She was always there for me.
This little voice that penetrated every depth in my soul as if she knew exactly what I wanted to do next.
For me being a skinny model was never in the cards. I came from a big family that has always been heavy or "big boned" as some would say. My father was 6'1 450lbs and my mother was 5'2 and just a bit thick. As luck would have it I inherited my fathers genes. I grew big and fast. In one year when I was only 10 I went from 5'4 to 5'10. That doesn't seem like a lot but trust me at 10 it is. The rest of my years growing would be an uphill battle. Not only was I tall but I was thick. I didn't have a butt, however, I had what I later learned was referred to as baby bearing hips. Wide ones. By the time I was in high school I was 6'1 and around 200-215lbs. I was active in sports and played basketball and did weight lifting. You would think that a girl with my height and my athletic build would be pretty fit but when I did the whole BMI thing I found that by being just 1lb over my weight limit for my height I was considered morbidly obese. Those words cut through me like a hot knife through butter. Me? The girl who was always active and always playing sports, morbidly obese!? Wow!
The tattoo titled “Phoenix” was inspired by an autobiographical piece called “Stand In Your Body” which conveys empowerment, vulnerability, and a graceful strength that only women can have to directly contrast the two archetypes of the "delicate flower" and the "sex symbol". The chakra watercolors represent "Stand In Your Body". Highly saturated colors create a backdrop for white hibiscus flowers which represent the beauty in rebirth and the scent used to nurture femininity and healing from sexual assault.
It is hard for one to speak about the darkest moments in their lives. There is a raw, emotional and mental drainage that overwhelms our thoughts. However, I have been silent for years about the trauma I have endured. I think the biggest fear is that no one will understand why I never spoke up and when I did, why did it take so long? Again, understanding is not what one is looking for when they share their experiences; they are simply looking to share their story. So here is mine:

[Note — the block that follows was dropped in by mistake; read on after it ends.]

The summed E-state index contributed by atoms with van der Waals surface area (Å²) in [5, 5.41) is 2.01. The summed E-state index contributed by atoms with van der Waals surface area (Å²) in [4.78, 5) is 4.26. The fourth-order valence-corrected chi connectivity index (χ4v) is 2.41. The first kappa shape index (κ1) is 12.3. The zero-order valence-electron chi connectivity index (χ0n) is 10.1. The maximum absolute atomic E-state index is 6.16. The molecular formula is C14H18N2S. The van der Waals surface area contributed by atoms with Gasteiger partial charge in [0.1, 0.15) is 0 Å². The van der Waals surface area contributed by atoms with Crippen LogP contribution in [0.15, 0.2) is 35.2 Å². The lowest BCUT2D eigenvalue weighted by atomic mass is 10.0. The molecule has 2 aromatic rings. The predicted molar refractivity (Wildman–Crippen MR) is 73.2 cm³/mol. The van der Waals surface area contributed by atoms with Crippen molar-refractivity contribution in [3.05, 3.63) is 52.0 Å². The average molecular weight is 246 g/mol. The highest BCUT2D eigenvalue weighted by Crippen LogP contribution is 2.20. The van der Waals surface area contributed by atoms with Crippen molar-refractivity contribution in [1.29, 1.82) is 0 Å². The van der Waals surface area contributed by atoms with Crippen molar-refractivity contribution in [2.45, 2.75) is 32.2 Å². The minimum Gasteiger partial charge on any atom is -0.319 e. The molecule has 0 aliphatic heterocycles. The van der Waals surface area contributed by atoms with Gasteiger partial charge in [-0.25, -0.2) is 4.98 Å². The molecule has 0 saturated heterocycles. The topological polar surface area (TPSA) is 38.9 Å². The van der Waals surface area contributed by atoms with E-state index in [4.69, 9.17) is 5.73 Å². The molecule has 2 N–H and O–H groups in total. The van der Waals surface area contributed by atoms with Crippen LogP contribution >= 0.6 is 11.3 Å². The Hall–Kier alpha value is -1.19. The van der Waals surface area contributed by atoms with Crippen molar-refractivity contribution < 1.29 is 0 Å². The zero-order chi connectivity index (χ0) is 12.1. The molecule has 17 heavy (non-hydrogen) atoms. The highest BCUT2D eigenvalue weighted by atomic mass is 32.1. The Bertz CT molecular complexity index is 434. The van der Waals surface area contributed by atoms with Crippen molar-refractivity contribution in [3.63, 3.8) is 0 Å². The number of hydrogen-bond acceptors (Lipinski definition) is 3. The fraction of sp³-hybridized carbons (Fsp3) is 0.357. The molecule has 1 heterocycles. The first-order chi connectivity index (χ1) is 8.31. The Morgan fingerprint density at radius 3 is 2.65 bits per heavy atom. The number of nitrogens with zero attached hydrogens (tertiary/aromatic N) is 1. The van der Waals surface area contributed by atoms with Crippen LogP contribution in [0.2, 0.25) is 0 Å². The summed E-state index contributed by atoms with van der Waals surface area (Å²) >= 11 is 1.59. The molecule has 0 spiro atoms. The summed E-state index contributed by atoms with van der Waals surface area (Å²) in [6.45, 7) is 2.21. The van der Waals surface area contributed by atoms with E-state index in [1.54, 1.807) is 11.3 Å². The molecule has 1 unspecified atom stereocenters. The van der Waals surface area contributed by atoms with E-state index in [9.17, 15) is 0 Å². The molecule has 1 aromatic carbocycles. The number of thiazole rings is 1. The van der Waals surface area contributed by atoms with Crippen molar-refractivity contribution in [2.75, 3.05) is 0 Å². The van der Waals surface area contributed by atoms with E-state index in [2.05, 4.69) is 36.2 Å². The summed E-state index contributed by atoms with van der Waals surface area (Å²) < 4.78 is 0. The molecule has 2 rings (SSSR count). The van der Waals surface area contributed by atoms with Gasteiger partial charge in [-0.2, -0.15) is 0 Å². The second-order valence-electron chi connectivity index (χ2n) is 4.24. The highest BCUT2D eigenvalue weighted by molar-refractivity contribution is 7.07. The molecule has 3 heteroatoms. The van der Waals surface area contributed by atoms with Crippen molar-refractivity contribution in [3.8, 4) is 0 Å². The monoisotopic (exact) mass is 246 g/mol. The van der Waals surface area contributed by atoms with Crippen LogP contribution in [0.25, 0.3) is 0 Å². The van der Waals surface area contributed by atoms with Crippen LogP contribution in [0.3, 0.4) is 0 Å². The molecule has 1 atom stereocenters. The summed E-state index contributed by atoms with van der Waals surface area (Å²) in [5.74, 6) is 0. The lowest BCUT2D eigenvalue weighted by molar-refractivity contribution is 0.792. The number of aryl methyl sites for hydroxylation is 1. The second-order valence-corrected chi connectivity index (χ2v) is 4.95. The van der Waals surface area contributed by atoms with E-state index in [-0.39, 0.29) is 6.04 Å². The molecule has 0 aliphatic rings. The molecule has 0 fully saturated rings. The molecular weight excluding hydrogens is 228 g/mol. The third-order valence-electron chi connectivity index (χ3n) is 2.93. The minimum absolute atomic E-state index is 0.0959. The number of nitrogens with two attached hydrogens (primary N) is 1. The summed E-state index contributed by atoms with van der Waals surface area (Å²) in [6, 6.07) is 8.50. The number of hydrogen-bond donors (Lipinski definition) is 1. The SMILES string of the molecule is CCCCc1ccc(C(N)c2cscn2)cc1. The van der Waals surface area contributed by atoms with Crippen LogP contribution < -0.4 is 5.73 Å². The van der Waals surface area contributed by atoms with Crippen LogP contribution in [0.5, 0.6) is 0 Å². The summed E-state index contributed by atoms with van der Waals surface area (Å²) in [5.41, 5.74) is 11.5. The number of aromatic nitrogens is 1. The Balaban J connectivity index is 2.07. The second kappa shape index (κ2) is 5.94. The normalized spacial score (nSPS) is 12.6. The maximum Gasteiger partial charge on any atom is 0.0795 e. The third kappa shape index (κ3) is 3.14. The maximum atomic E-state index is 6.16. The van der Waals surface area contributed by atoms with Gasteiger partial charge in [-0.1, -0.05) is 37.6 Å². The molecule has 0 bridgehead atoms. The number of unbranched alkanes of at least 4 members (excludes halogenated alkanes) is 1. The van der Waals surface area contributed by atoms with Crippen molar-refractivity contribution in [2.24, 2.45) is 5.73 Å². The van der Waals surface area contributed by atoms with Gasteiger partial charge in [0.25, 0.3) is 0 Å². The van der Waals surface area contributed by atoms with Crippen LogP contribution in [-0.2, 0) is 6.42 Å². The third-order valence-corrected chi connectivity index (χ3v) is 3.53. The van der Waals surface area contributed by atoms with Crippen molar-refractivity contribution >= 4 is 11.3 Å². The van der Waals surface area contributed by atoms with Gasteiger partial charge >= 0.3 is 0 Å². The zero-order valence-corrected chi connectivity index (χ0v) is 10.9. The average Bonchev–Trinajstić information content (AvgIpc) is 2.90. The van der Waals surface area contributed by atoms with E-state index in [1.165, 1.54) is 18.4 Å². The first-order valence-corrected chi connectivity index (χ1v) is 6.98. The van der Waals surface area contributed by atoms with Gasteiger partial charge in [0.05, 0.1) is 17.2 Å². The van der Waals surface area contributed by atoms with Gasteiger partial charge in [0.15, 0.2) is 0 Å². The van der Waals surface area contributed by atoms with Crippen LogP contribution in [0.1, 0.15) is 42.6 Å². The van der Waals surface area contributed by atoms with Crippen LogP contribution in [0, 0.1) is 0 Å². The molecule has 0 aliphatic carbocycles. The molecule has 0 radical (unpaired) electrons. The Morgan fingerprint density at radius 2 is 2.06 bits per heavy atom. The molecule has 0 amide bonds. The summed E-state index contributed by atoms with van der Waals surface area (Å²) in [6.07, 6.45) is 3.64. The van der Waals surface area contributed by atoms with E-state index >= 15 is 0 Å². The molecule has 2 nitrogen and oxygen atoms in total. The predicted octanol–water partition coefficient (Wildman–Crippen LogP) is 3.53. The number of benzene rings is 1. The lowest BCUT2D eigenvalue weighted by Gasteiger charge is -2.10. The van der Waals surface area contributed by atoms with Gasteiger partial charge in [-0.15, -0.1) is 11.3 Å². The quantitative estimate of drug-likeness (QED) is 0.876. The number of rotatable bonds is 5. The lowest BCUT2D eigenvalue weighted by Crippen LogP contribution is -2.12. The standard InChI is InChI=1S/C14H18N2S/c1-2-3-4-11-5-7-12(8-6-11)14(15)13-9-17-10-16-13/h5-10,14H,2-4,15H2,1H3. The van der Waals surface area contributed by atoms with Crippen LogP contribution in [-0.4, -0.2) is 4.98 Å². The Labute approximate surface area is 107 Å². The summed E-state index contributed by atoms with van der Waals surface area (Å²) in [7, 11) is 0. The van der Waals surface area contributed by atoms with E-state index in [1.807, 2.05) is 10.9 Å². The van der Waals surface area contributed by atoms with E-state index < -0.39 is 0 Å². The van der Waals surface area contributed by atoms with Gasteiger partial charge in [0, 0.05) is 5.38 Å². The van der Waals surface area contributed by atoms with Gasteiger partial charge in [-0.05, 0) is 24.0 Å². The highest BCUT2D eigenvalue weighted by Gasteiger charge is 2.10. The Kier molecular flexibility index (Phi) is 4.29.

In my tiniest tattoo lies the one with the most powerful meaning for me. It’s also the body art that is most ridiculed or questioned. It isn't the most expertly done one either. Fuego (Fire in Spanish) tattooed in my cursive handwriting. I never thought I’d get a word tattooed on my body. As a writer, for some reason I never wanted to mark my skin with words. I wanted to decorate it with art.
Hanging out with friends seemed pretty normal for me in high school. Slumber parties, BBQ gathers, Pool parties were quite fun for me. That all changed after February 11th 2016...
Excruciating mensuration pains kept me in bed all day Saturday. Sweating, crying and deep guttural moaning. It feels good to bleed 🩸 but the pain is immense. I love being connected with my body and allowing it the natural courses it needs to take, especially when it forces me to be present with my pain, looking it in the eye and feeling every inch of visceral shedding. When I can I avoid pain killers so I can support every part of myself, especially with pain. Pain is important, its designed in our bodies for a a reason. Living in a society that runs from pain is toxic and unnatural, numbing us to the sensations of life. Without pain what do we have to compare it to when we want joy? I am grateful to my body for supporting and holding me together (literally), for taking me places and for growing with me as I journey through life. For communicating to me the things I need, even when I don’t always listen.
She said no, but you still grabbed her hand. She said no, but you still hugged her. She said no, but you still kissed her. She said no, but you still didn't listen.
I was 18 years old during the summer of 2009. My family and I were off to Disneyland for a week-long vacation. I had a lot of fun throughout the week until the very last night. I was on my way to the hotel room after having a smoke. I had just come out of the elevator when someone approached me. He was wearing a solid white cook uniform and he rushed up to me to ask if I wanted to drink that night. I figured I might as well get drunk since it is the last night.
Sometimes the things that are the hardest to talk about are the most important conversations for us to have. Unsurprisingly, cancer is one of those often-avoided topics. Discussions about cancer can be uncomfortable, unsettling, or sad. However, sharing information, offering support, and promoting community make these conversations invaluable.
November of 2008, Thanksgiving day rolled around, which also happened to be my 18th birthday. No party. No special plans. No company even. My friends were away with family for the holiday. Dinner at my house wasn’t anything too special. I finished my plate of the typical, traditional food, and locked myself in my bedroom for the night.
Trigger Warning: This story contains contents that may trigger others from past trauma.
To be vulnerable is to trust and trusting others is my weakest spot of my heart. However, in time life has changed me in ways that help my experience become more 'explainable.'